Embryology of a story #4 (Fate of a Hatchling)

Welcome to the fourth and final part of this journey through writing a novelette. After committing over six thousand words to my human skin parchment last week, I can unproudly announce that I’ve broken one of my rules. I was going to keep this project under 20k words and therefore call it a novelette, but since it’s standing at 21k (including prologue and epilogue) I’m now firmly in novella territory. So, I could decide that the story has become too bloated and start carving out great chunks of it — which would be a terrible waste of the aforementioned skin parchment (it’s hard to come by); or, bludgeon my way forward and allow the characters to map out their fates regardless of word-count. Well, I’ve always been one for solving a problem with brute force and ignorance, so guess which route I have chosen?

Last time, I entitled the blog post as ‘The Egg Hatches.’ So, I guess now that the story has reached this stage, I should perhaps re-title this post, ‘Journey of a Chicken.’ Only, it’s a baby that’s hatched, so — ‘Journey of an infant?’ ‘Childhood of a story?’ The analogies begin to break down, so I’m sticking with the original, ‘sinister’ title of ‘Embryology.’

Now that I’ve put the rambling aside, I’d like to talk about names. When I’m writing fantasy, I use a mixture of Tolkienesque, family/race-derived language or fantasy name generators. Whichever I choose, each name is anything but random. The name has to mean something, has to shout at me, so to speak. When it came down to writing this story, it was a little easier as it is set in Cumbria (my home county.) As such, there are many local surnames dating back hundreds of years, taking in families and clans from the Reiver days (link), and even going back to Saxon times when Norse and Danish influences came to bear. In addition, many nicknames were on offer, some of which were bandied around when I was a school kid. So, the male mc is called Jeremy Woods. Now, anyone with that surname gets called ‘Woody’ around these parts (for obvious reasons.) A builder who Woody works for is called ‘Nobby’, as his surname is Noble. In fact, many nicknames end up with ‘y’ at the end. Other common surnames around N. Cumbria are Armstrong, Foster, Bell, Elliot, Graham, Hetherington, Hodgson, Liddell, and Nixon. So, there’s a rich vein of possibilities to mine here. Whenever a new character presents themselves, the name I choose starts to mould the person’s features in my imagination. It also partly determines the way they speak. If I’ve known a person with that name, it might even suggest mannerisms and turns of phrase. I never lift the whole name or mould a character entirely on someone I’ve known, however. Remember that caveat at the beginning of all fiction: any resemblance to real persons is entirely coincidental? (Well, that word ‘entirely’ dwells in a very grey area. Let’s leave it at that.)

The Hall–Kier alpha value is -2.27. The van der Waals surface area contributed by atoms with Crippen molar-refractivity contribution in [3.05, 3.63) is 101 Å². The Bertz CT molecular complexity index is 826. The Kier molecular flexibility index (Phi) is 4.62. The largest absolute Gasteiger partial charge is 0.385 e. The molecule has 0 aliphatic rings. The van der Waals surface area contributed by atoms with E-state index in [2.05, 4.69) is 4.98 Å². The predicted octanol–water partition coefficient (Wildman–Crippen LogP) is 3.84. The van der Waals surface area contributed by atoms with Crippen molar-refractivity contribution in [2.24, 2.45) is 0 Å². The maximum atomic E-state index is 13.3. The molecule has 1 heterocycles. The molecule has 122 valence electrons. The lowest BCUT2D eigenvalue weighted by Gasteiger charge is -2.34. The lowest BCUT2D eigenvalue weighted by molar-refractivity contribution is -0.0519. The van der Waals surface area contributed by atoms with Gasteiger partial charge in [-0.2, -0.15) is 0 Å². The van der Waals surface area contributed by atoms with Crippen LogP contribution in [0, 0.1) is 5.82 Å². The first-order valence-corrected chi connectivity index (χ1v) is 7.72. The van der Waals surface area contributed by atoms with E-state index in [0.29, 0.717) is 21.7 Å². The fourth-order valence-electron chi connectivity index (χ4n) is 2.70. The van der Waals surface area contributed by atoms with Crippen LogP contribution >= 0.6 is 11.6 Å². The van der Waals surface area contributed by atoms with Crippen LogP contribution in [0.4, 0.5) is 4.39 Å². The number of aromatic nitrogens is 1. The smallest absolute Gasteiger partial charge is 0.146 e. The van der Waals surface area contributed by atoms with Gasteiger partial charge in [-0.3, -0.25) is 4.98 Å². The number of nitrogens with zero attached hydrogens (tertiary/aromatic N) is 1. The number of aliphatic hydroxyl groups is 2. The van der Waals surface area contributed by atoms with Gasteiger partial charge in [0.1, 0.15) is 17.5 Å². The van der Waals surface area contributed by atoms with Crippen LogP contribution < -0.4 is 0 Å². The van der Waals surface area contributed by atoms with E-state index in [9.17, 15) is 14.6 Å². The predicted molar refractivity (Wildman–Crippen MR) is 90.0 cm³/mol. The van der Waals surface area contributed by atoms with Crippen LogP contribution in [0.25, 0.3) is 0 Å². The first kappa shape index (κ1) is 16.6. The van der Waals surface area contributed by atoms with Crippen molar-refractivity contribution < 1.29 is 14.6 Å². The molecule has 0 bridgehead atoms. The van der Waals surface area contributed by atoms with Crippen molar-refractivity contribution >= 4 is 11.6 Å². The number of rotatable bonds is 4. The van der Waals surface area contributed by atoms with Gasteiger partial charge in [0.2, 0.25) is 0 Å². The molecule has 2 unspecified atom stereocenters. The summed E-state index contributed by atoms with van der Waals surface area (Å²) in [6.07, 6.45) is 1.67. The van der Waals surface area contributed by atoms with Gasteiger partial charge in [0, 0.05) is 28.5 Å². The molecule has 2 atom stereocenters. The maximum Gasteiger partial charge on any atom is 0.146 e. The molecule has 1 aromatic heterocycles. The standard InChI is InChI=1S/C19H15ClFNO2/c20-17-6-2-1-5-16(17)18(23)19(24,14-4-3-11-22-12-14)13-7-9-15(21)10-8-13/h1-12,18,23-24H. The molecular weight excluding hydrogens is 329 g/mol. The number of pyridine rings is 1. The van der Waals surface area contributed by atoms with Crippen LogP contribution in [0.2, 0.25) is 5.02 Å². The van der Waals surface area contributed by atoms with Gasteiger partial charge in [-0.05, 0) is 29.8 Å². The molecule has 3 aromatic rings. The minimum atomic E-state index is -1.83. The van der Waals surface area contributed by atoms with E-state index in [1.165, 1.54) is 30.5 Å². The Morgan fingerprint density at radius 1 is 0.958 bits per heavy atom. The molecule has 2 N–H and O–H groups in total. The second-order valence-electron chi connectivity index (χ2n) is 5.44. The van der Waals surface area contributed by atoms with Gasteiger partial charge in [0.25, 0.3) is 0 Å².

Before I leave this subject alone, it’s interesting to reflect that when I’ve met up with my school friends in later years, I’ve had to consciously check myself to stop me blurting out their nick name. I don’t think my friend, ‘Mouse’ would take kindly to me referring to him thus nowadays!

Following on from character names, I’m going to touch on another problem. Well, not so much a problem as a choice to make. Those who have been born and bred in Cumbria — and I’m sure this is true the world over — have accents and colloquialisms embedded in their speech patterns. So, how should this be conveyed, especially when I’m writing for a world-wide audience? There are traditionally two approaches to take. One is to initially describe the character’s speech in terms of tone and pronunciation, whether they use contractions, etc. This has to be done when the character first walks on stage, hoping  the reader will imprint this description and flavour the character’s speech using their imagination whenever they speak from then on. This requires judicious use of description and, preferably, a ‘hook’ for the reader to hang their imaginary coat on. So, if a character has a slight lisp, I might use something like ‘Jared’s esses were pronounced like he’d been possessed by a rattlesnake at birth.’ The snake metaphor also engenders the notion that Jared’s character is not to be trusted, might even bite you on the ankle when you least expect it. If, on the other hand, the character is aligned to a more ‘lawful-good’ disposition, I might choose, ‘Libby’s tongue often got tripped up by her teeth, to the extent that she sounded like a four year old despite the fact she’d just celebrated her sixtieth birthday.’ The drawback with this approach is that the reader might forget that initial description or skim-read over it, which means the character runs the risk of losing authenticity.

The other approach is to write that character’s dialogue using contractions and word-modifications. In this manner their vocalisations are very obvious wherever they appear. An example might be, ‘Woody picked up the car keys from the kitchen table. “A’m ‘gaan down the Bentley Arms. Reckon’ a’ll ‘ave a pint o’ two.” This technique has the advantage of impressing the character’s personality repeatedly, but runs the risk of being intrusive and contrived. Again, I have to be careful I don’t overdo it. In the above example, I might choose to include a standard ‘I’m’ rather than ‘a’m’ and limit the inflections to just two examples. Enough to give a flavour, so to speak.

In The Egg, I’ve chosen to adopt the latter approach. This is partly to steer me into simplifying Woody’s language. I want him to have profound thoughts, expressed in straight-forward language, and I have a tendency to imprint my own vocabulary and speech patterns when doing this — something I need to avoid given Woody’s upbringing and environment. Much of this dialogue will take shape and undergo further refinement during the editing process, as I don’t want to deliberate on the mechanics of it too much while laying out the story when in first-draft ‘fugue-mode.’ I just need to ensure I don’t skim through this exercise in a superficial manner when the time comes (makes notes in outline to ensure he remembers this!)